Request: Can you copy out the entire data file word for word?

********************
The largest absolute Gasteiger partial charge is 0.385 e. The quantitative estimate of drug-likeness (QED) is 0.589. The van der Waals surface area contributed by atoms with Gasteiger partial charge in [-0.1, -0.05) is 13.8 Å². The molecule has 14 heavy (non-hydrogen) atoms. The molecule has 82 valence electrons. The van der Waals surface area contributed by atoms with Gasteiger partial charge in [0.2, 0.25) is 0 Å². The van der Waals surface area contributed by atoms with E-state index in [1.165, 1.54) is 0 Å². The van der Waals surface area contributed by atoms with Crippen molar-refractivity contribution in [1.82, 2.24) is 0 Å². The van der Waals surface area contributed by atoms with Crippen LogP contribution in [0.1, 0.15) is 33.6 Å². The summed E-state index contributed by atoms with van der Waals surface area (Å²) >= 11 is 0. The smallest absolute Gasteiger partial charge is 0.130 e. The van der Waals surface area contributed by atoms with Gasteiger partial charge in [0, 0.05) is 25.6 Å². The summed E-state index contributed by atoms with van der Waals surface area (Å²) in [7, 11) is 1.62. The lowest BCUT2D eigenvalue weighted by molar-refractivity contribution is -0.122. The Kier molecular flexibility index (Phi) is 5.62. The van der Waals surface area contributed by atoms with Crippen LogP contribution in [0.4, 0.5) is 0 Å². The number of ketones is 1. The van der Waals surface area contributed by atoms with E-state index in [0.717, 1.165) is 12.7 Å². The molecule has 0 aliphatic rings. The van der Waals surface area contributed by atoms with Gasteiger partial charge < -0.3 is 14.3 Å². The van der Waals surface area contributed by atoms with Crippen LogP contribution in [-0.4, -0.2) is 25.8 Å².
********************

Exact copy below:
The largest absolute Gasteiger partial charge is 0.385 e. The quantitative estimate of drug-likeness (QED) is 0.589. The van der Waals surface area contributed by atoms with Gasteiger partial charge in [-0.1, -0.05) is 13.8 Å². The molecule has 14 heavy (non-hydrogen) atoms. The molecule has 82 valence electrons. The van der Waals surface area contributed by atoms with Gasteiger partial charge in [0.2, 0.25) is 0 Å². The van der Waals surface area contributed by atoms with E-state index in [1.165, 1.54) is 0 Å². The van der Waals surface area contributed by atoms with Crippen molar-refractivity contribution in [1.82, 2.24) is 0 Å². The van der Waals surface area contributed by atoms with Crippen LogP contribution in [0.1, 0.15) is 33.6 Å². The summed E-state index contributed by atoms with van der Waals surface area (Å²) >= 11 is 0. The smallest absolute Gasteiger partial charge is 0.130 e. The van der Waals surface area contributed by atoms with Gasteiger partial charge in [0, 0.05) is 25.6 Å². The summed E-state index contributed by atoms with van der Waals surface area (Å²) in [7, 11) is 1.62. The lowest BCUT2D eigenvalue weighted by molar-refractivity contribution is -0.122. The Kier molecular flexibility index (Phi) is 5.62. The van der Waals surface area contributed by atoms with Crippen LogP contribution in [0.4, 0.5) is 0 Å². The number of ketones is 1. The van der Waals surface area contributed by atoms with E-state index in [0.717, 1.165) is 12.7 Å². The molecule has 0 aliphatic rings. The van der Waals surface area contributed by atoms with Gasteiger partial charge < -0.3 is 14.3 Å². The van der Waals surface area contributed by atoms with Crippen LogP contribution in [-0.4, -0.2) is 25.8 Å².